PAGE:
"This protest is not about stopping the project. I would characterize the relations between the DeLamberts and the company as friendly and cordial. He has an opportunity to talk, but we are not sure they have listened. The lawyers are not as cooperative," McKeachnie, a former lieutenant governor and a prominent Vernal oil and gas attorney, told Jones at a September hearing.

Company officials deny their operations are causing the DeLamberts' water woes and have done the hydrological studies to back that up.

"We don't want to interfere with the rights of anyone. We want to prove we can do bitumen extraction in an environmentally friendly manner. It wouldn't be environmentally friendly if we didn't pay attention to our neighbors. We are concerned but we feel we are not impeding any of their water rights with our wells," said Doug Thornton, the company's regulatory manager.

The ranchers have steadfastly refused to align themselves with the anti-fossil-fuels activists who have targeted the mine with blockades and encampments, hoping to thwart what they say is the dirtiest of dirty energy projects.

Unlike conventional oil production, tar sands requires strip mining and intensive processing of the ore. But US Oil Sands executives say their proprietary method of extraction avoids the environmental pitfalls associated with most tar sands operations, which rely on heated water to separate the hydrocarbons. Instead their method uses citrus-based solvents and water that is recovered and reused, they claim, while the spent ore will be clean enough for use in sandboxes.

DeLambert has long tolerated oil wells on his land, including a messy well that hasn't yielded much in years and whose operator has resisted plugging. But that problem is nothing compared with dry springs, which could put the ranch out of business.

DeLambert suspects that the core sampling may be to blame. The company bored 180 holes into the mesa to measure the thickness and quality of the bitumen deposits. DeLambert wonders if those holes are allowing precipitation to pass through the asphalt layer and slide away without reaching the aquifer feeding his spring.

University of Utah geology professor William Johnson, who has extensively studied this area's hydrology, doubts the core holes could have played such a role, but he does agree the mine company's activities may pose a threat to the DeLambert ranch. His published research has documented a hydrological connection between the bitumen mine and the springs feeding Main Canyon.

In 2011, US Oil Sands began drilling in search of water, but kept coming up dry. It finally struck water on the rim of Main Canyon after going to a depth of 2,600 feet. Last summer, the company pulled 50 acre feet of water for use on road projects.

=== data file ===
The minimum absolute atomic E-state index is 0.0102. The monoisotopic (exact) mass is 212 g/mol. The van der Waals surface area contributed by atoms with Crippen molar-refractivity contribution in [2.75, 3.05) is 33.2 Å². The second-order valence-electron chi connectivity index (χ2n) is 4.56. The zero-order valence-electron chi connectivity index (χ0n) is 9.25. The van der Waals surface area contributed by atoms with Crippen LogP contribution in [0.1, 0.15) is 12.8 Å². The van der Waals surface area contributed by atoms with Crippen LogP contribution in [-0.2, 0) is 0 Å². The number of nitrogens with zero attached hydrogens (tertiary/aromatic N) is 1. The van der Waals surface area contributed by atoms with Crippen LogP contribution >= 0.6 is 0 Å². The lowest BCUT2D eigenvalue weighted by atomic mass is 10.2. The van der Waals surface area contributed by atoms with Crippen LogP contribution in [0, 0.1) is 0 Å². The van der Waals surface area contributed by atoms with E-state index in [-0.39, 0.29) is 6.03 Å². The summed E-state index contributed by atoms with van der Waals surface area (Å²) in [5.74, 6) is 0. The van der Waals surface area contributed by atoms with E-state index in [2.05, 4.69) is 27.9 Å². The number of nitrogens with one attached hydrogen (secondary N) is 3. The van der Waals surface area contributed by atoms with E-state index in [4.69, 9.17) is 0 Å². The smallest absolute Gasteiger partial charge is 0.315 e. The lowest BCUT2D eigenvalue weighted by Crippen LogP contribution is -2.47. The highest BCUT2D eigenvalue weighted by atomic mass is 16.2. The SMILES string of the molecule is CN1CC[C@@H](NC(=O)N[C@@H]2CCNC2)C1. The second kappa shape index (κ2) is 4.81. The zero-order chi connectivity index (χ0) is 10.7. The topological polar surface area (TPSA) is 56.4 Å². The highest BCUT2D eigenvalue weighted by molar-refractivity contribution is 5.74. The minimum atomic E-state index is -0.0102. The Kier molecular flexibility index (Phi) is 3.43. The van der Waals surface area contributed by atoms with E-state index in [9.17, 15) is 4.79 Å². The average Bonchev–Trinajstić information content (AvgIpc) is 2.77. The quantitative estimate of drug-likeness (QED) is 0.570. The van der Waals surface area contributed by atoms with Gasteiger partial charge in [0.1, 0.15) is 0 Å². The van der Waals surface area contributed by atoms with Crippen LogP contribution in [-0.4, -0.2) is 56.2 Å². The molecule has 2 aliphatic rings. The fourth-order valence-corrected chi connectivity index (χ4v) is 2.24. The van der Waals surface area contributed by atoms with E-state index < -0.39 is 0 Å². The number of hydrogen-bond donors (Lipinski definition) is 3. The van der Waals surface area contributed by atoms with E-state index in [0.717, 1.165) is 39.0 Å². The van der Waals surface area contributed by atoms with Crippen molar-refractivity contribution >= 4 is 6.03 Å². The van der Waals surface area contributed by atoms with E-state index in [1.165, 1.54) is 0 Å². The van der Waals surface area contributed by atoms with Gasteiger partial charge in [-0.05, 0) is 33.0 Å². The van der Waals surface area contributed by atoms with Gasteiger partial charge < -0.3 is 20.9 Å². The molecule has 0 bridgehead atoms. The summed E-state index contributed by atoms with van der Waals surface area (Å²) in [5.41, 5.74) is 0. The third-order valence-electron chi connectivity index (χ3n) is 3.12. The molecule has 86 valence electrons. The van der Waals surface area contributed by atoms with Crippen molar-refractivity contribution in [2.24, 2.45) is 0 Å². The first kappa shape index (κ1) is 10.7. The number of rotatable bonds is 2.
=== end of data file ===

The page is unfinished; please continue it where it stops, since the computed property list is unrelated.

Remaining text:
Around then the DeLamberts' main spring went completely dry for the first time, according to their lawyer. The company argues that its well could not be the cause because it taps an aquifer 700 feet below the spring.

Johnson says the data don't exist to prove whether or not the wells are to blame.

"It could be reducing the pressure so the springs don't flow as much," Johnson said. "On the other hand, we are in a prolonged drought. You really should be monitoring not just the springs in Main, but also in other places where there is no possibility of a connection."

DeLambert agrees drought could play a role, but noted springs in nearby canyons remain wet.

Ultimately the state engineer, who was sympathetic to the DeLamberts' predicament, found nothing to indicate US Oil Sands wells have dewatered the Main Canyon springs. Jones OK'd the water transfer, but required the company to contract with the federal Bureau of Reclamation for the use of this water, which is a portion of the massive right associated with Flaming Gorge Reservoir.

McKeachnie acknowledged his clients lack the hard data to prove US Oil Sands is purloining their water, but they can cite the legal doctrine of "res ipsa loquitur" — Latin for "the injury speaks for itself."

"The water that used to come to his springs has disappeared and we haven't been able to determine where it has gone. The only thing that has changed is the work on top of the mountain," McKeachnie said. "If we were a big company and had hundreds of thousands of dollars, we might be able to find where the DeLamberts' water has gone. We don't have that. All of the information is either undeveloped or in the possession of the company."

Brian Maffly covers public lands for The Salt Lake Tribune. Brian Maffly can be reached at or 801-257-8713. Twitter: @BrianMaffly